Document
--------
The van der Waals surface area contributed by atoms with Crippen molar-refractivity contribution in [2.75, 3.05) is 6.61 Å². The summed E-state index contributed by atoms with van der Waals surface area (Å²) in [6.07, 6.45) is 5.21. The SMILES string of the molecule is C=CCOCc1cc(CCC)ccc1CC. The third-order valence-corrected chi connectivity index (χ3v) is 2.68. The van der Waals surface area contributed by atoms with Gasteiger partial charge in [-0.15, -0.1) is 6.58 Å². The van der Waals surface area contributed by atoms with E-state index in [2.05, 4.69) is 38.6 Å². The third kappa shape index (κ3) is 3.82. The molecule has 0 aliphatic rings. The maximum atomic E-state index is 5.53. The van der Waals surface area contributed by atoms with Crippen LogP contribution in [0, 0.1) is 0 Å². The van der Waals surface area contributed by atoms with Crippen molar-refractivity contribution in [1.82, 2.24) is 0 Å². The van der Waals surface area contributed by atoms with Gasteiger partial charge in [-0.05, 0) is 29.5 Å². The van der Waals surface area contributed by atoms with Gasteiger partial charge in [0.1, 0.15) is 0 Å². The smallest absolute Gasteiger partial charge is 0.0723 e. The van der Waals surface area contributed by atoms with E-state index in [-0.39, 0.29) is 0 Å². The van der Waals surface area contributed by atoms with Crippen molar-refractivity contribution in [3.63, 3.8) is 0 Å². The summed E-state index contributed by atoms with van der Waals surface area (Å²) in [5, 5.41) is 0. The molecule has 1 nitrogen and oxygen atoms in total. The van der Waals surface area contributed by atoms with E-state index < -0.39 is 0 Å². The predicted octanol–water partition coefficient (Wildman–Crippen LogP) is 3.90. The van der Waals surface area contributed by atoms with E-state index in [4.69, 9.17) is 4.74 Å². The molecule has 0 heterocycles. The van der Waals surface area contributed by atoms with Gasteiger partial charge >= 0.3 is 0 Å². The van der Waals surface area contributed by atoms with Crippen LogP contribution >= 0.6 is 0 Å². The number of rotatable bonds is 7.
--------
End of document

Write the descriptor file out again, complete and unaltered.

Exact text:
The van der Waals surface area contributed by atoms with Crippen molar-refractivity contribution in [2.75, 3.05) is 6.61 Å². The summed E-state index contributed by atoms with van der Waals surface area (Å²) in [6.07, 6.45) is 5.21. The SMILES string of the molecule is C=CCOCc1cc(CCC)ccc1CC. The third-order valence-corrected chi connectivity index (χ3v) is 2.68. The van der Waals surface area contributed by atoms with Gasteiger partial charge in [-0.15, -0.1) is 6.58 Å². The van der Waals surface area contributed by atoms with E-state index in [2.05, 4.69) is 38.6 Å². The third kappa shape index (κ3) is 3.82. The molecule has 0 aliphatic rings. The maximum atomic E-state index is 5.53. The van der Waals surface area contributed by atoms with Crippen LogP contribution in [0, 0.1) is 0 Å². The van der Waals surface area contributed by atoms with Crippen molar-refractivity contribution in [1.82, 2.24) is 0 Å². The van der Waals surface area contributed by atoms with Gasteiger partial charge in [-0.05, 0) is 29.5 Å². The van der Waals surface area contributed by atoms with Gasteiger partial charge in [0.1, 0.15) is 0 Å². The smallest absolute Gasteiger partial charge is 0.0723 e. The van der Waals surface area contributed by atoms with E-state index in [-0.39, 0.29) is 0 Å². The van der Waals surface area contributed by atoms with Crippen molar-refractivity contribution in [3.63, 3.8) is 0 Å². The summed E-state index contributed by atoms with van der Waals surface area (Å²) in [5, 5.41) is 0. The molecule has 1 nitrogen and oxygen atoms in total. The van der Waals surface area contributed by atoms with E-state index < -0.39 is 0 Å². The predicted octanol–water partition coefficient (Wildman–Crippen LogP) is 3.90. The van der Waals surface area contributed by atoms with E-state index in [4.69, 9.17) is 4.74 Å². The molecule has 0 heterocycles. The van der Waals surface area contributed by atoms with Gasteiger partial charge >= 0.3 is 0 Å². The van der Waals surface area contributed by atoms with Crippen LogP contribution >= 0.6 is 0 Å². The number of rotatable bonds is 7.